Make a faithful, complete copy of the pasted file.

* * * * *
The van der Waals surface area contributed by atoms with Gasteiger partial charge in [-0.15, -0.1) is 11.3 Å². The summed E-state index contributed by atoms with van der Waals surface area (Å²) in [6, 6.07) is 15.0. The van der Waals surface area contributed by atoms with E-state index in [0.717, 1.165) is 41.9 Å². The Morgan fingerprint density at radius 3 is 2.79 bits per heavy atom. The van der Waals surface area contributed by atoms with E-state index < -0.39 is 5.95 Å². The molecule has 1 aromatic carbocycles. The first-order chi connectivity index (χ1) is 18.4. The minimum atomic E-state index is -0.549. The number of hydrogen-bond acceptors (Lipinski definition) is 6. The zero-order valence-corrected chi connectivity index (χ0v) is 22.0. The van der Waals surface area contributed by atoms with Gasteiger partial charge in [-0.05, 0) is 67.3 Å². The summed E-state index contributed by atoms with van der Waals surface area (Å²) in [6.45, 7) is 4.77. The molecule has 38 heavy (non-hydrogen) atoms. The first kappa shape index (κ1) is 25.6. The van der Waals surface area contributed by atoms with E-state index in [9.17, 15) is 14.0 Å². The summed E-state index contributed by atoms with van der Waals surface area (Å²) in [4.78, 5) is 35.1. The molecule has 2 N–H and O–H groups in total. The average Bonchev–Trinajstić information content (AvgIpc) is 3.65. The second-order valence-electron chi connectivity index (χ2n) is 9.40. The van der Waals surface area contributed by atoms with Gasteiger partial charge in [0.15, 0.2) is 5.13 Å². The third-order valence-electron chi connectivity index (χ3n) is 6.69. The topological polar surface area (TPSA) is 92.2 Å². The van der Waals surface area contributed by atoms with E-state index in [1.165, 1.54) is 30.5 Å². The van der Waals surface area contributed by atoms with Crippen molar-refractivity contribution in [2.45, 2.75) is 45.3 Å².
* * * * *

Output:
The van der Waals surface area contributed by atoms with Gasteiger partial charge in [-0.15, -0.1) is 11.3 Å². The summed E-state index contributed by atoms with van der Waals surface area (Å²) in [6, 6.07) is 15.0. The van der Waals surface area contributed by atoms with E-state index in [0.717, 1.165) is 41.9 Å². The Morgan fingerprint density at radius 3 is 2.79 bits per heavy atom. The van der Waals surface area contributed by atoms with E-state index < -0.39 is 5.95 Å². The molecule has 1 aromatic carbocycles. The first-order chi connectivity index (χ1) is 18.4. The minimum atomic E-state index is -0.549. The number of hydrogen-bond acceptors (Lipinski definition) is 6. The zero-order valence-corrected chi connectivity index (χ0v) is 22.0. The van der Waals surface area contributed by atoms with Gasteiger partial charge in [-0.05, 0) is 67.3 Å². The summed E-state index contributed by atoms with van der Waals surface area (Å²) in [6.45, 7) is 4.77. The molecule has 38 heavy (non-hydrogen) atoms. The first kappa shape index (κ1) is 25.6. The van der Waals surface area contributed by atoms with E-state index in [9.17, 15) is 14.0 Å². The summed E-state index contributed by atoms with van der Waals surface area (Å²) in [4.78, 5) is 35.1. The molecule has 2 N–H and O–H groups in total. The average Bonchev–Trinajstić information content (AvgIpc) is 3.65. The second-order valence-electron chi connectivity index (χ2n) is 9.40. The van der Waals surface area contributed by atoms with Gasteiger partial charge in [0.15, 0.2) is 5.13 Å². The third-order valence-electron chi connectivity index (χ3n) is 6.69. The topological polar surface area (TPSA) is 92.2 Å². The van der Waals surface area contributed by atoms with E-state index in [1.165, 1.54) is 30.5 Å². The van der Waals surface area contributed by atoms with Crippen molar-refractivity contribution in [2.45, 2.75) is 45.3 Å².